Though it is far too early to declare any game a defining contest for the 2004/05 campaign, you can be excused if you thought last night’s 105-96 victory for San Antonio visiting L.A. was a harbinger of things to come from both teams. The LA Times’ Mike Bresnahan suggests that this rivalry is over.
Spurs guard Brent Barry, trying to express what sets the Spurs apart from most of the Lakers, suggested beforehand the Lakers could try something close to “sacrificing live chickens” to try to stop Tim Duncan now that Shaquille O’Neal and Karl Malone are no longer around.
Sure enough, Duncan was his usual self Friday, scoring 26 points, taking 16 rebounds and representing a big enough presence in the key to free up Parker and Manu Ginobili (above) for good looks from the outside. Parker finished with 16 points and Ginobili had 18.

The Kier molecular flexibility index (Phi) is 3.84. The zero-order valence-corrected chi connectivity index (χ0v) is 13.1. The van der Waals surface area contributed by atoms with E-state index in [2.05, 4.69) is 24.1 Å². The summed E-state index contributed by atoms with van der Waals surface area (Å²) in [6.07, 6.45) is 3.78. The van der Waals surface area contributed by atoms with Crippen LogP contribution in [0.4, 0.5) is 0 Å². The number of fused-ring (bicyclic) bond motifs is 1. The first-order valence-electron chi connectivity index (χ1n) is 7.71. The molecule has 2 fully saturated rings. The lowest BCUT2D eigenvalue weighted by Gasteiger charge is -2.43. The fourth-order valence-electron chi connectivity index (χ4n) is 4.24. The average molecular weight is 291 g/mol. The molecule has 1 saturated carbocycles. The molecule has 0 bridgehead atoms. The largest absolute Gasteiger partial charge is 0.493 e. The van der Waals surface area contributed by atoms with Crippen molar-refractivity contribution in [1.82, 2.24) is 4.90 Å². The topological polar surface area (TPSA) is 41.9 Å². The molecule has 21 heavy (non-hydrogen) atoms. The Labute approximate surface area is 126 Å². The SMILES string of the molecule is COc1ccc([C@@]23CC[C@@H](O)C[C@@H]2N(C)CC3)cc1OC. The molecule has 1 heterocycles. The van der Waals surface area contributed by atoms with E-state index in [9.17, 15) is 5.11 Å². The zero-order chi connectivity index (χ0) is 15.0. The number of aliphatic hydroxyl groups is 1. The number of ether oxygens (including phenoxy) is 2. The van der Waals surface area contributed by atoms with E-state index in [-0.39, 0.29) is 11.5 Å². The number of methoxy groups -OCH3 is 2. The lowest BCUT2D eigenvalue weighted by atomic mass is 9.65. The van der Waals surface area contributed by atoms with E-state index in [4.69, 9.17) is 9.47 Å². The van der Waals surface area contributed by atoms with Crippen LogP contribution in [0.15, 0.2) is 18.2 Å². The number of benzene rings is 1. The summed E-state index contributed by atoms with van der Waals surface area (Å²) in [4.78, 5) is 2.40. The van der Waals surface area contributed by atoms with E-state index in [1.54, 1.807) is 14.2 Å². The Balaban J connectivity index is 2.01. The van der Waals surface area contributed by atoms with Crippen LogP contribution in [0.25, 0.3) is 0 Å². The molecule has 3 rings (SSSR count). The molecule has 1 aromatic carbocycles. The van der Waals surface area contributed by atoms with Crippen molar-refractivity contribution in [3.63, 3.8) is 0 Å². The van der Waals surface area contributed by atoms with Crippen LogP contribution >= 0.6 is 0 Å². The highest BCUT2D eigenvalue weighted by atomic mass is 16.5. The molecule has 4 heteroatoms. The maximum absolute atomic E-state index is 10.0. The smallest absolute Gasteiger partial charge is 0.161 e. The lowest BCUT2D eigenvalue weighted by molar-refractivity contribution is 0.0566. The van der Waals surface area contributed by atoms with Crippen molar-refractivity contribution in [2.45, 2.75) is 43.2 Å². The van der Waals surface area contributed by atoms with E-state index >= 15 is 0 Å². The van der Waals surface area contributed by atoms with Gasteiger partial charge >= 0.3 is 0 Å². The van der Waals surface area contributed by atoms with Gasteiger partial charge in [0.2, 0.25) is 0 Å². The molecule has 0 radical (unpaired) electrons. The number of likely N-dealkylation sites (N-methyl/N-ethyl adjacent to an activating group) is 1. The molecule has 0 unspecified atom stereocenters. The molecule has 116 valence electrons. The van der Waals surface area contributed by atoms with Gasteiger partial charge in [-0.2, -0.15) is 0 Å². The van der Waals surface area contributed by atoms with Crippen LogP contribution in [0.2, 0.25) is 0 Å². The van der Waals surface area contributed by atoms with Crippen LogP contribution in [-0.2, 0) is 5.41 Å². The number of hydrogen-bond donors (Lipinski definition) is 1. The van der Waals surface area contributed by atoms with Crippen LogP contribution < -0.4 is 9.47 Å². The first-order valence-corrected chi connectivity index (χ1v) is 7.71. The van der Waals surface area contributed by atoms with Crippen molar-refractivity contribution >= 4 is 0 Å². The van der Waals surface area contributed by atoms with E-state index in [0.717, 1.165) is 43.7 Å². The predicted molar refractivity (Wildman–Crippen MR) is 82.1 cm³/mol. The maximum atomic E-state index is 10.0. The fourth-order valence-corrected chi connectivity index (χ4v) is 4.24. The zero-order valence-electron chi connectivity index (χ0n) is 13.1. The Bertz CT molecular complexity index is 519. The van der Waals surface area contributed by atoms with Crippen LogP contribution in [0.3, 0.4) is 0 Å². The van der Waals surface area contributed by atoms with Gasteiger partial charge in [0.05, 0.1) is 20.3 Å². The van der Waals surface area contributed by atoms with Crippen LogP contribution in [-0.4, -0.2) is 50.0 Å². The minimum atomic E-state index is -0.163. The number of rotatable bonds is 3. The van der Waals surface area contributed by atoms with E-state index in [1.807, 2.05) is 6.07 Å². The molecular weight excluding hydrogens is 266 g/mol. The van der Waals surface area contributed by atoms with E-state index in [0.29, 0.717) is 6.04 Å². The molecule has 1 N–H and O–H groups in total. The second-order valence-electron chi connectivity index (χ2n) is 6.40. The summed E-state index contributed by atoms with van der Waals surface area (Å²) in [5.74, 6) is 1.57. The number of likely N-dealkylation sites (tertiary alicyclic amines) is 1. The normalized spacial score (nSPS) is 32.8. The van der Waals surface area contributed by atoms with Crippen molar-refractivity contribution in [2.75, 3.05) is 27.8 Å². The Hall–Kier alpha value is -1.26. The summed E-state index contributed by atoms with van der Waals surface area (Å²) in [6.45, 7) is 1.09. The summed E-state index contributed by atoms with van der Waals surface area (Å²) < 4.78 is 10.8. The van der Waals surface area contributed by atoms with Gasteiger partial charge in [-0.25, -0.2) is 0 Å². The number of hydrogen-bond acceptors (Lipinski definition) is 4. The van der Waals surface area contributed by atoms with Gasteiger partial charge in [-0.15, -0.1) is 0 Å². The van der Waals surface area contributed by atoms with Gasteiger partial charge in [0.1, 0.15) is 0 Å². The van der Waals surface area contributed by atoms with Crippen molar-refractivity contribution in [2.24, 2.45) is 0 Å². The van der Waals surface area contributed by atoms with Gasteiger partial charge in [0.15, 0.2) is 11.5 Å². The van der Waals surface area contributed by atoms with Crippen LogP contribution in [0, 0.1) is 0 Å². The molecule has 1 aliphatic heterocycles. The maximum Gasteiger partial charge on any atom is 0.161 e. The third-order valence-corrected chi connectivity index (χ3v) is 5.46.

“I think this is the top team, if not one of the top teams, in the league,” Laker Coach Rudy Tomjanovich said before the game. “I thought they were great last year and then you add [free agent] Brent Barry to this combination and, man, on paper it sure looks good.”
The top rivalry in the West, if not the NBA in recent years, the Spurs and Lakers met in the playoffs five of the last six seasons, with the winner taking the championship every time before last season.
Perhaps that’s why Spur Coach Gregg Popovich sounded wistful as he spoke of the Laker-Spur rivalry over the years, comparing the Laker off-season of upheaval to “the breakup of the Soviet Union.”